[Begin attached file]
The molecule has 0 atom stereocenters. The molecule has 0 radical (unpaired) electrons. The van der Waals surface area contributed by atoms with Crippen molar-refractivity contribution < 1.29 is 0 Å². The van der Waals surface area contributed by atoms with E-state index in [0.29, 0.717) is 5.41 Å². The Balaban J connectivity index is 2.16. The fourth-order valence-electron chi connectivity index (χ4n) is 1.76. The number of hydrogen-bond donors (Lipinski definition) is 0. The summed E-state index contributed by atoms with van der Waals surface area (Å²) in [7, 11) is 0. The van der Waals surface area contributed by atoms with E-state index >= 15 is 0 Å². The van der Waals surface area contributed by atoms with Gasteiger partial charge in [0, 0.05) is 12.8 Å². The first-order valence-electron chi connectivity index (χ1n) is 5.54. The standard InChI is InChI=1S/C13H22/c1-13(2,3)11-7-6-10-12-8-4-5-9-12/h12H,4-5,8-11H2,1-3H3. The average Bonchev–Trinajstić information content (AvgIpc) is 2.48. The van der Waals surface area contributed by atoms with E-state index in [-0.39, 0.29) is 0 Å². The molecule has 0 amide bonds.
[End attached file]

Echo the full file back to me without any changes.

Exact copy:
The molecule has 0 atom stereocenters. The molecule has 0 radical (unpaired) electrons. The van der Waals surface area contributed by atoms with Crippen molar-refractivity contribution < 1.29 is 0 Å². The van der Waals surface area contributed by atoms with E-state index in [0.29, 0.717) is 5.41 Å². The Balaban J connectivity index is 2.16. The fourth-order valence-electron chi connectivity index (χ4n) is 1.76. The number of hydrogen-bond donors (Lipinski definition) is 0. The summed E-state index contributed by atoms with van der Waals surface area (Å²) in [7, 11) is 0. The van der Waals surface area contributed by atoms with E-state index >= 15 is 0 Å². The van der Waals surface area contributed by atoms with Gasteiger partial charge in [0, 0.05) is 12.8 Å². The first-order valence-electron chi connectivity index (χ1n) is 5.54. The standard InChI is InChI=1S/C13H22/c1-13(2,3)11-7-6-10-12-8-4-5-9-12/h12H,4-5,8-11H2,1-3H3. The average Bonchev–Trinajstić information content (AvgIpc) is 2.48. The van der Waals surface area contributed by atoms with E-state index in [-0.39, 0.29) is 0 Å². The molecule has 0 amide bonds.